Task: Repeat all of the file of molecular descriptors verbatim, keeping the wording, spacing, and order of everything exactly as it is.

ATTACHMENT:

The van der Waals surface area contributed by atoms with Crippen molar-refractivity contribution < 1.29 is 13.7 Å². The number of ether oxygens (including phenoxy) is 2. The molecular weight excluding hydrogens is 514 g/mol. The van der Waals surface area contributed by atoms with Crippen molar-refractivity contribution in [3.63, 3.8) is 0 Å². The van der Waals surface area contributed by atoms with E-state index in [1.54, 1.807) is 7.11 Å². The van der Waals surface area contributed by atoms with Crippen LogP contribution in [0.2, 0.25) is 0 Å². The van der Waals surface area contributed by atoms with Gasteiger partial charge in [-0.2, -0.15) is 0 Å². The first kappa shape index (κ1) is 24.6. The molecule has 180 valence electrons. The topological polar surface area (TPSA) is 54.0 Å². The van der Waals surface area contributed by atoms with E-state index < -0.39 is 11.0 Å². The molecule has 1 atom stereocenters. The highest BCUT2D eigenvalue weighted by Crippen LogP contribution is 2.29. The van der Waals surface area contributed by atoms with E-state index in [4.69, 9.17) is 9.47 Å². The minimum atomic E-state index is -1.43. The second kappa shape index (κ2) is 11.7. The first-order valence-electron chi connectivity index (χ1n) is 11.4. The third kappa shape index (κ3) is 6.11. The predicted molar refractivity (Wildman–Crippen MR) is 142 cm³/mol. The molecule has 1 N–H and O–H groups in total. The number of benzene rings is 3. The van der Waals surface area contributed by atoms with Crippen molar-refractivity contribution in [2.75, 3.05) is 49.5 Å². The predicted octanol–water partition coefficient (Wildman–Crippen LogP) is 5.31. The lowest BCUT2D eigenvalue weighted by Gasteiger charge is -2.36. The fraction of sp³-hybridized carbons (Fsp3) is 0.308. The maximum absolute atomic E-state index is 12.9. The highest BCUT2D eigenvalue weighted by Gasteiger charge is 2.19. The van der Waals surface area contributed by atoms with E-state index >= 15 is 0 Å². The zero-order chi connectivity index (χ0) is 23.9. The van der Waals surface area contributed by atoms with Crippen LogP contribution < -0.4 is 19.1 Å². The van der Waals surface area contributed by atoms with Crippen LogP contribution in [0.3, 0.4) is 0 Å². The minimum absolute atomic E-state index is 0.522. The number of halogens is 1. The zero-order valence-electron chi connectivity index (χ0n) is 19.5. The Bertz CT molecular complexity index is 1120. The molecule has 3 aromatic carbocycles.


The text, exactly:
The van der Waals surface area contributed by atoms with Crippen molar-refractivity contribution < 1.29 is 13.7 Å². The number of ether oxygens (including phenoxy) is 2. The molecular weight excluding hydrogens is 514 g/mol. The van der Waals surface area contributed by atoms with Crippen molar-refractivity contribution in [3.63, 3.8) is 0 Å². The van der Waals surface area contributed by atoms with E-state index in [1.54, 1.807) is 7.11 Å². The van der Waals surface area contributed by atoms with Crippen LogP contribution in [0.2, 0.25) is 0 Å². The van der Waals surface area contributed by atoms with Gasteiger partial charge in [-0.2, -0.15) is 0 Å². The first kappa shape index (κ1) is 24.6. The molecule has 180 valence electrons. The topological polar surface area (TPSA) is 54.0 Å². The van der Waals surface area contributed by atoms with E-state index < -0.39 is 11.0 Å². The molecule has 1 atom stereocenters. The highest BCUT2D eigenvalue weighted by Crippen LogP contribution is 2.29. The van der Waals surface area contributed by atoms with E-state index in [4.69, 9.17) is 9.47 Å². The minimum atomic E-state index is -1.43. The second kappa shape index (κ2) is 11.7. The first-order valence-electron chi connectivity index (χ1n) is 11.4. The third kappa shape index (κ3) is 6.11. The predicted molar refractivity (Wildman–Crippen MR) is 142 cm³/mol. The molecule has 1 N–H and O–H groups in total. The number of benzene rings is 3. The van der Waals surface area contributed by atoms with Crippen molar-refractivity contribution in [2.75, 3.05) is 49.5 Å². The predicted octanol–water partition coefficient (Wildman–Crippen LogP) is 5.31. The lowest BCUT2D eigenvalue weighted by Gasteiger charge is -2.36. The fraction of sp³-hybridized carbons (Fsp3) is 0.308. The maximum absolute atomic E-state index is 12.9. The highest BCUT2D eigenvalue weighted by Gasteiger charge is 2.19. The van der Waals surface area contributed by atoms with E-state index >= 15 is 0 Å². The zero-order chi connectivity index (χ0) is 23.9. The van der Waals surface area contributed by atoms with Crippen LogP contribution < -0.4 is 19.1 Å². The van der Waals surface area contributed by atoms with Crippen LogP contribution in [0.3, 0.4) is 0 Å². The minimum absolute atomic E-state index is 0.522. The number of halogens is 1. The zero-order valence-electron chi connectivity index (χ0n) is 19.5. The Bertz CT molecular complexity index is 1120. The molecule has 3 aromatic carbocycles.